What draws me to Sister Prejean is not just her stand against capital punishment, one with which I agree. What compels me to admire her is her very human struggle to forgive and her belief that forgiveness is not the same as being soft on crime. In her own words, Sister Prejean thinks that

Forgiving violence does not mean condoning violence. There are only two alternatives to forgiving violence: revenge, or adopting an attitude of never-ending bitterness and anger. For too long we have treated violence with violence, and that's why it never ends.

She is right, but she is not in sync with conventional wisdom. Mel Gibson has made a reprehensible career and obscene amounts of money by playing against forgiveness. His most recent film, Edge of Darkness, is a revenge movie disguised as the pursuit of truth and/or justice in spite of evil adversaries who care nothing about either. His earlier films, especially the gritty film Payback or the historical spectacle The Patriot, are identical. In these, Gibson portrays men who commit violent, depraved, brutal acts, but we spectators celebrate them and even condone the violence because Gibson’s characters have standards, including fierce loyalty and a love for loyal women. We agree to believe that violence done by such men has some sort of moral imperative whereas violence done by evil-doers simply begets more violence.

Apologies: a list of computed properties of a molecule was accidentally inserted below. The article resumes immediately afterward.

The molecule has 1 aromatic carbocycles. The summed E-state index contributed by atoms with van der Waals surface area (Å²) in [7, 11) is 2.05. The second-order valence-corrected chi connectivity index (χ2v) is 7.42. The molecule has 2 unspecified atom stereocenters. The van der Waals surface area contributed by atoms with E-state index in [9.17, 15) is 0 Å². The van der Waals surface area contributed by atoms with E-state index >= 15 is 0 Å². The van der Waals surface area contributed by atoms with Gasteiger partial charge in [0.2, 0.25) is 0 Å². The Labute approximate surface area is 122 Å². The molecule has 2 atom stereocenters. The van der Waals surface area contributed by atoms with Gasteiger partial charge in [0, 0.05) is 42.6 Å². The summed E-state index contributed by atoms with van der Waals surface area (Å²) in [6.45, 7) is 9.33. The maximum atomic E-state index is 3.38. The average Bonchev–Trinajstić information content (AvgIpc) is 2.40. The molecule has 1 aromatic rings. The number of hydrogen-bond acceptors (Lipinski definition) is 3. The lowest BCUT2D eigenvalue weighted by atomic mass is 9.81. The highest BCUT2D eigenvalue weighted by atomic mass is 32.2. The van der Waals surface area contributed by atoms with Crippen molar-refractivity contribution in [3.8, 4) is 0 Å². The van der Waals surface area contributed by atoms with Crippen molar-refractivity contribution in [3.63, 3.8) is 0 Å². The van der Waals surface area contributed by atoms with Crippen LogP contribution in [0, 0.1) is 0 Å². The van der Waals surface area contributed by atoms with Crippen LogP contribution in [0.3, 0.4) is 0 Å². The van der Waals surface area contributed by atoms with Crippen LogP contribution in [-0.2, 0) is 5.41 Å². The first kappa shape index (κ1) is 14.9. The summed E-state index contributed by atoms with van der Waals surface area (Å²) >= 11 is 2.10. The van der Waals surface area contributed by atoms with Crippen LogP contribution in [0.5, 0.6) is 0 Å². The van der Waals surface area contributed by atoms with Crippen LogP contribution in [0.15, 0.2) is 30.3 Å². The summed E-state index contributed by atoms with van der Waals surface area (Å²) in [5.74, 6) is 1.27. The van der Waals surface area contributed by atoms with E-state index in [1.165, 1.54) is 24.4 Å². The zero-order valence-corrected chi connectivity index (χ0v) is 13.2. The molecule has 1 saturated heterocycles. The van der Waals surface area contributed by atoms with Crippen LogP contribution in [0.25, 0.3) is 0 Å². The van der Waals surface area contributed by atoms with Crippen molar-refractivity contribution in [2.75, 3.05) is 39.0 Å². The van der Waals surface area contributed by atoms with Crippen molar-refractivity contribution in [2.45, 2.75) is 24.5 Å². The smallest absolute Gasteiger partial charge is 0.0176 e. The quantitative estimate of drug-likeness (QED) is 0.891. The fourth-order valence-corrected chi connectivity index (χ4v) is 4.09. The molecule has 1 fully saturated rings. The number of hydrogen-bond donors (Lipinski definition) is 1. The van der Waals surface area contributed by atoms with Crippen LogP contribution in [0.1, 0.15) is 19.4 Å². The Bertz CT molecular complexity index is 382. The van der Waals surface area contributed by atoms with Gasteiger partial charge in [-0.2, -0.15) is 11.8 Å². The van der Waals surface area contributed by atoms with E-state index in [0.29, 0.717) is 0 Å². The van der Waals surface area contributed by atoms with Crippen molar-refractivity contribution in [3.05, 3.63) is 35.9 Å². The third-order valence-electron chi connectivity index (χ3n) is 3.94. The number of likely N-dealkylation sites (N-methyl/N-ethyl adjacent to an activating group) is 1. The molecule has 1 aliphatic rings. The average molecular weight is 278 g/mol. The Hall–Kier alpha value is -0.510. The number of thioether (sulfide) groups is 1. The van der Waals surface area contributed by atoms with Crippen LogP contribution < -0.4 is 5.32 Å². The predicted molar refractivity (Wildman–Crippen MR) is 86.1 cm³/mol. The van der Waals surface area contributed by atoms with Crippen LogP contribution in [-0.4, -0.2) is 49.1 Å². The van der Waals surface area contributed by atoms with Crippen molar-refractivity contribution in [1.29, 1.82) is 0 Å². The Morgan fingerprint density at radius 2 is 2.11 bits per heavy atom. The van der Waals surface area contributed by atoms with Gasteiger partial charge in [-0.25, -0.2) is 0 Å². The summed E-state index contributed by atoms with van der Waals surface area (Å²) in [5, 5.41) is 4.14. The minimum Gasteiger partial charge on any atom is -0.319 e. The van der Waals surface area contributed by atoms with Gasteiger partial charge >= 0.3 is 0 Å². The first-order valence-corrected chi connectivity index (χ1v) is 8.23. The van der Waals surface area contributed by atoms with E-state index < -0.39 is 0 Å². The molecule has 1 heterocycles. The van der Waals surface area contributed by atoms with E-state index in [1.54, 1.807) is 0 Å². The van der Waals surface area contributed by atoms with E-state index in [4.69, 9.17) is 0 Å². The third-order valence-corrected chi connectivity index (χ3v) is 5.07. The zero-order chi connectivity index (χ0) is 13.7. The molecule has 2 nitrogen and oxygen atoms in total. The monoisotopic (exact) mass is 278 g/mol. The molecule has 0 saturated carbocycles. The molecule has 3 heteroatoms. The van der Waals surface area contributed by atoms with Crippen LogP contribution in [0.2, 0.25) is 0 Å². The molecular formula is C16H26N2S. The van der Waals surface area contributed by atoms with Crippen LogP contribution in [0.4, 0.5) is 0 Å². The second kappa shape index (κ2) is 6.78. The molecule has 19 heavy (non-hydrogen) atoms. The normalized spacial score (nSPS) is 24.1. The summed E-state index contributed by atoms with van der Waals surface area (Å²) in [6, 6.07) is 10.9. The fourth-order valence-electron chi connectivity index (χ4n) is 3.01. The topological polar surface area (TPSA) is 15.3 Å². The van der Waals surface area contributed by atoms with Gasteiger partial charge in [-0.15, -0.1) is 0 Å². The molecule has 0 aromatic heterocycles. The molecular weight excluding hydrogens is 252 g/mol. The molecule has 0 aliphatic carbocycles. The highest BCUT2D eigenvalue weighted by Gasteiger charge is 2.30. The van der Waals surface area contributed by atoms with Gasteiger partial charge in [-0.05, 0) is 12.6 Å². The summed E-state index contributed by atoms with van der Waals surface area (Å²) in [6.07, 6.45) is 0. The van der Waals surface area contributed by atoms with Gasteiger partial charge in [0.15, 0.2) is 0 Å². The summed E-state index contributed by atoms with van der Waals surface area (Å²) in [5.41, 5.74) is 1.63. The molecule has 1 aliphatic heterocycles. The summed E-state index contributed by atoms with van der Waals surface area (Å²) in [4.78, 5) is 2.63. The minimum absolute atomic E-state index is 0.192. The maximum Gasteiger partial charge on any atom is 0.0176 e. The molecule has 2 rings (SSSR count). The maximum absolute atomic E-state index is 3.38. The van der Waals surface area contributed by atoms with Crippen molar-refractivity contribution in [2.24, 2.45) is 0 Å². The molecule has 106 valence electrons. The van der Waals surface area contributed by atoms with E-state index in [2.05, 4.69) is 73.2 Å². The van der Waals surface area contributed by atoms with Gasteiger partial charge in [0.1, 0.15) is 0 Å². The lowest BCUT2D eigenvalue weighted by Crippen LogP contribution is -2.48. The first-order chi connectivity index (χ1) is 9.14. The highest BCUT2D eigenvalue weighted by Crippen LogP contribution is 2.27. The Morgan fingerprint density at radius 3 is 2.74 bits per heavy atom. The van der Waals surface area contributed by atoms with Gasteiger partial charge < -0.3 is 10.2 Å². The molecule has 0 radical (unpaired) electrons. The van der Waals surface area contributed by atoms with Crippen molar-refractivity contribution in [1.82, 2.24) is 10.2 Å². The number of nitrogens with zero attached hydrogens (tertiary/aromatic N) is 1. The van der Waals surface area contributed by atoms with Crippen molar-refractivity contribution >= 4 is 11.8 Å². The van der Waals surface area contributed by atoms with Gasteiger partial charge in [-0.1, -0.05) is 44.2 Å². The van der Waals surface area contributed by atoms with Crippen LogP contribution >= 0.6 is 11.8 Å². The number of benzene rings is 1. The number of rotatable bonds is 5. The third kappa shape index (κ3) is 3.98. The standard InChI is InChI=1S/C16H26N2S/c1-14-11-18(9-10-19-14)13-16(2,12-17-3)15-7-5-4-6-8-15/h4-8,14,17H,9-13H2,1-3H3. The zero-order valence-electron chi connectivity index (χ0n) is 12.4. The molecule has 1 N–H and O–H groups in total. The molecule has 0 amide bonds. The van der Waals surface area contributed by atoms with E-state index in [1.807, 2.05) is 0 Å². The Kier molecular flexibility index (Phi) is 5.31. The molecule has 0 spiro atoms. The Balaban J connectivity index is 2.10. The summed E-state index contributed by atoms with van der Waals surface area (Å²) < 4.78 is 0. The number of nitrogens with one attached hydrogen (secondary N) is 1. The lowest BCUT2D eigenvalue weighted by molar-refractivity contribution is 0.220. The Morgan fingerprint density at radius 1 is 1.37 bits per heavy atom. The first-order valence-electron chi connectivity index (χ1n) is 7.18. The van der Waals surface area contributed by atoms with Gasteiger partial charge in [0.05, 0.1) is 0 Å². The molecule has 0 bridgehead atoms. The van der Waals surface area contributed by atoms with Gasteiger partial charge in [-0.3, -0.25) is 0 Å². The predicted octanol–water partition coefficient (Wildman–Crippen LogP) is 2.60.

On the world stage, some would argue that events playing out in the Middle East are excellent examples of the hazards of an inability to forgive and triumph over revenge, never-ending bitterness, and anger. Slights, spites, and injustices committed hundreds of years ago inspire divisiveness, tyranny, oppression, and violence. No act of revenge has quelled the turmoil and hatred. Neither simmering bitterness nor explosive anger has brought about peace and prosperity. Violence simply begets more violence, and treachery breeds savagery. While forgiveness may not be an easy or likely strategy, it may be the only viable one. Would that it were part of an international plan to win the hearts and minds of nations.